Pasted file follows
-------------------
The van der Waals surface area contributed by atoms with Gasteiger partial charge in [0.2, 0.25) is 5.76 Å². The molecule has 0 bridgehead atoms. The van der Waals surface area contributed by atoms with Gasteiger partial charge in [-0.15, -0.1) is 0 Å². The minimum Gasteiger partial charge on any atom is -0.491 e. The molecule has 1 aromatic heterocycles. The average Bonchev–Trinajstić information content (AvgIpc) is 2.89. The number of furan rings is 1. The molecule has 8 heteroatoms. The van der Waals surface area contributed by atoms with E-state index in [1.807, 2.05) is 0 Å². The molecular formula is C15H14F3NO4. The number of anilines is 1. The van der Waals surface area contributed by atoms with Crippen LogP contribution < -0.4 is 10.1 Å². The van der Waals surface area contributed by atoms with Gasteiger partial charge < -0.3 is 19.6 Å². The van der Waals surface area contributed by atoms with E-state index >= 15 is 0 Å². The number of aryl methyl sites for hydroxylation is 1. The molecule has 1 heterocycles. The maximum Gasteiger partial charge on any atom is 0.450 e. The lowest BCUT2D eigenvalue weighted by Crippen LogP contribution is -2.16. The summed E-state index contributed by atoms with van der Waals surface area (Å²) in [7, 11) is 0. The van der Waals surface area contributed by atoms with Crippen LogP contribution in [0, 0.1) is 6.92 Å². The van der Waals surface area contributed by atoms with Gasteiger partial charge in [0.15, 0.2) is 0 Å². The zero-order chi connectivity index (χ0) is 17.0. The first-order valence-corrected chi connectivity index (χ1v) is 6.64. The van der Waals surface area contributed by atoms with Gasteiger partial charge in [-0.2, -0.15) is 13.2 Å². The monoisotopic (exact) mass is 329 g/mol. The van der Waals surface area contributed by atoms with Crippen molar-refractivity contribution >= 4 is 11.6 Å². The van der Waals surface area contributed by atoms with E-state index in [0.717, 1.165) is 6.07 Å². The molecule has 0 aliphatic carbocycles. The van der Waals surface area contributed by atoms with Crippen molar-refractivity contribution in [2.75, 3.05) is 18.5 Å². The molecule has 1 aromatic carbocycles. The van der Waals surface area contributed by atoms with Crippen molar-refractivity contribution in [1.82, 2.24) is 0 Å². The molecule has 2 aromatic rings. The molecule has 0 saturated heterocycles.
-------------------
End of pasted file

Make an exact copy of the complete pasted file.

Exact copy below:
The van der Waals surface area contributed by atoms with Gasteiger partial charge in [0.2, 0.25) is 5.76 Å². The molecule has 0 bridgehead atoms. The van der Waals surface area contributed by atoms with Gasteiger partial charge in [-0.15, -0.1) is 0 Å². The minimum Gasteiger partial charge on any atom is -0.491 e. The molecule has 1 aromatic heterocycles. The average Bonchev–Trinajstić information content (AvgIpc) is 2.89. The number of furan rings is 1. The molecule has 8 heteroatoms. The van der Waals surface area contributed by atoms with E-state index in [1.807, 2.05) is 0 Å². The molecular formula is C15H14F3NO4. The number of anilines is 1. The van der Waals surface area contributed by atoms with Crippen LogP contribution < -0.4 is 10.1 Å². The van der Waals surface area contributed by atoms with Gasteiger partial charge < -0.3 is 19.6 Å². The van der Waals surface area contributed by atoms with E-state index >= 15 is 0 Å². The number of aryl methyl sites for hydroxylation is 1. The molecule has 1 heterocycles. The maximum Gasteiger partial charge on any atom is 0.450 e. The lowest BCUT2D eigenvalue weighted by Crippen LogP contribution is -2.16. The summed E-state index contributed by atoms with van der Waals surface area (Å²) in [7, 11) is 0. The van der Waals surface area contributed by atoms with Crippen LogP contribution in [0, 0.1) is 6.92 Å². The van der Waals surface area contributed by atoms with Gasteiger partial charge in [0.15, 0.2) is 0 Å². The zero-order chi connectivity index (χ0) is 17.0. The first-order valence-corrected chi connectivity index (χ1v) is 6.64. The van der Waals surface area contributed by atoms with Gasteiger partial charge in [-0.2, -0.15) is 13.2 Å². The monoisotopic (exact) mass is 329 g/mol. The van der Waals surface area contributed by atoms with Crippen molar-refractivity contribution >= 4 is 11.6 Å². The van der Waals surface area contributed by atoms with E-state index in [0.717, 1.165) is 6.07 Å². The molecule has 0 aliphatic carbocycles. The van der Waals surface area contributed by atoms with Crippen molar-refractivity contribution in [2.75, 3.05) is 18.5 Å². The molecule has 1 aromatic carbocycles. The van der Waals surface area contributed by atoms with Crippen molar-refractivity contribution in [1.82, 2.24) is 0 Å². The molecule has 2 aromatic rings. The molecule has 0 saturated heterocycles.